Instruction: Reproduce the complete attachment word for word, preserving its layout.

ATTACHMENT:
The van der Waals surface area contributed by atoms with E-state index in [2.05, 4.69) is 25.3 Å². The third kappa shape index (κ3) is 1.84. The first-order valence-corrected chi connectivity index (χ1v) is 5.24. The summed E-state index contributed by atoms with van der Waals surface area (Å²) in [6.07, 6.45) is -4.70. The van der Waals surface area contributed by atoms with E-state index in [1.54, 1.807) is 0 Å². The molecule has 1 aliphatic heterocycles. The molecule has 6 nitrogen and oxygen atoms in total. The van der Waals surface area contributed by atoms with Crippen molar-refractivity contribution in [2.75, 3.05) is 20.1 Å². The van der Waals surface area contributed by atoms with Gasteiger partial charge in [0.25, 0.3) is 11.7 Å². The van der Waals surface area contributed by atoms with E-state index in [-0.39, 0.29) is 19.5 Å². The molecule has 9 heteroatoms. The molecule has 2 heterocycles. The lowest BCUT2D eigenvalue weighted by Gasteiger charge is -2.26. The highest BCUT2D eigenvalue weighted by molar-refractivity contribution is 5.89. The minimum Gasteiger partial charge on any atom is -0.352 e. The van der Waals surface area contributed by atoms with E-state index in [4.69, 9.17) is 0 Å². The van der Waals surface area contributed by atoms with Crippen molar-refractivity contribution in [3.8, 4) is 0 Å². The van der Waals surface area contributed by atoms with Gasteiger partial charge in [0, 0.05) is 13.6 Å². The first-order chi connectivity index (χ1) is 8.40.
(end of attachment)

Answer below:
The van der Waals surface area contributed by atoms with E-state index in [2.05, 4.69) is 25.3 Å². The third kappa shape index (κ3) is 1.84. The first-order valence-corrected chi connectivity index (χ1v) is 5.24. The summed E-state index contributed by atoms with van der Waals surface area (Å²) in [6.07, 6.45) is -4.70. The van der Waals surface area contributed by atoms with E-state index in [1.54, 1.807) is 0 Å². The molecule has 1 aliphatic heterocycles. The molecule has 6 nitrogen and oxygen atoms in total. The van der Waals surface area contributed by atoms with Crippen molar-refractivity contribution in [2.75, 3.05) is 20.1 Å². The van der Waals surface area contributed by atoms with Gasteiger partial charge in [0.25, 0.3) is 11.7 Å². The van der Waals surface area contributed by atoms with E-state index in [-0.39, 0.29) is 19.5 Å². The molecule has 9 heteroatoms. The molecule has 2 heterocycles. The lowest BCUT2D eigenvalue weighted by Gasteiger charge is -2.26. The highest BCUT2D eigenvalue weighted by molar-refractivity contribution is 5.89. The minimum Gasteiger partial charge on any atom is -0.352 e. The van der Waals surface area contributed by atoms with E-state index in [4.69, 9.17) is 0 Å². The van der Waals surface area contributed by atoms with Crippen molar-refractivity contribution in [3.8, 4) is 0 Å². The van der Waals surface area contributed by atoms with Gasteiger partial charge in [0, 0.05) is 13.6 Å². The first-order chi connectivity index (χ1) is 8.40.